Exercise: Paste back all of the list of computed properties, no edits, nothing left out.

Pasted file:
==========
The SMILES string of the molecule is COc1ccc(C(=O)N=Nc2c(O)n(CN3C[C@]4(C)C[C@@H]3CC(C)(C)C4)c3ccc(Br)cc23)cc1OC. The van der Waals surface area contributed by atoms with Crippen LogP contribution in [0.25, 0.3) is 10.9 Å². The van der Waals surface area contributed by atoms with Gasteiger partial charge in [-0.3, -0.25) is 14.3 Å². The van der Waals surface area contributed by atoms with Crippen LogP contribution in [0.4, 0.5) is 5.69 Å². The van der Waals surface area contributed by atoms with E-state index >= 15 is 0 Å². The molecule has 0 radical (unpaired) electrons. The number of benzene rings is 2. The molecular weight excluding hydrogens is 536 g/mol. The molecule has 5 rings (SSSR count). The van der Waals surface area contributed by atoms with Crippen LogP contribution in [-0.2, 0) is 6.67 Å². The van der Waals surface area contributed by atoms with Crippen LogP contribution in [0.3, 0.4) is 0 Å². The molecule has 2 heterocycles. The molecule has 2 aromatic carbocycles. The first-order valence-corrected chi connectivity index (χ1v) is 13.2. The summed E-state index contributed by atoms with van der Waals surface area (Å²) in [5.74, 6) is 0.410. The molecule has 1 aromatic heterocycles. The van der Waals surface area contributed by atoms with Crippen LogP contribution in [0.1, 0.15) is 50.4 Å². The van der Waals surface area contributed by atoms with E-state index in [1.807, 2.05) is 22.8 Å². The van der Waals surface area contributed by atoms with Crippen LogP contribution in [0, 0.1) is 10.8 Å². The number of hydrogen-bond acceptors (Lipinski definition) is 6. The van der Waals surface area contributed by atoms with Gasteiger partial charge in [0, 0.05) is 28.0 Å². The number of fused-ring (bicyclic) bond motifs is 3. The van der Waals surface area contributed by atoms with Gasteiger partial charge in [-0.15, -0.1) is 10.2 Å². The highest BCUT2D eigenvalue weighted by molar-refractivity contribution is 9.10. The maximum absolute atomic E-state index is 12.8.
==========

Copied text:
The SMILES string of the molecule is COc1ccc(C(=O)N=Nc2c(O)n(CN3C[C@]4(C)C[C@@H]3CC(C)(C)C4)c3ccc(Br)cc23)cc1OC. The van der Waals surface area contributed by atoms with Crippen LogP contribution in [0.25, 0.3) is 10.9 Å². The van der Waals surface area contributed by atoms with Gasteiger partial charge in [-0.3, -0.25) is 14.3 Å². The van der Waals surface area contributed by atoms with Crippen LogP contribution in [0.4, 0.5) is 5.69 Å². The van der Waals surface area contributed by atoms with E-state index >= 15 is 0 Å². The molecule has 0 radical (unpaired) electrons. The number of benzene rings is 2. The molecular weight excluding hydrogens is 536 g/mol. The molecule has 5 rings (SSSR count). The van der Waals surface area contributed by atoms with Crippen LogP contribution in [-0.2, 0) is 6.67 Å². The van der Waals surface area contributed by atoms with Crippen LogP contribution in [0.3, 0.4) is 0 Å². The molecule has 2 heterocycles. The molecule has 2 aromatic carbocycles. The first-order valence-corrected chi connectivity index (χ1v) is 13.2. The summed E-state index contributed by atoms with van der Waals surface area (Å²) in [5.74, 6) is 0.410. The molecule has 1 aromatic heterocycles. The van der Waals surface area contributed by atoms with Crippen LogP contribution in [0.1, 0.15) is 50.4 Å². The van der Waals surface area contributed by atoms with E-state index in [1.807, 2.05) is 22.8 Å². The van der Waals surface area contributed by atoms with Crippen LogP contribution in [0, 0.1) is 10.8 Å². The number of hydrogen-bond acceptors (Lipinski definition) is 6. The van der Waals surface area contributed by atoms with Gasteiger partial charge in [0, 0.05) is 28.0 Å². The number of fused-ring (bicyclic) bond motifs is 3. The van der Waals surface area contributed by atoms with Gasteiger partial charge in [-0.15, -0.1) is 10.2 Å². The highest BCUT2D eigenvalue weighted by molar-refractivity contribution is 9.10. The maximum absolute atomic E-state index is 12.8.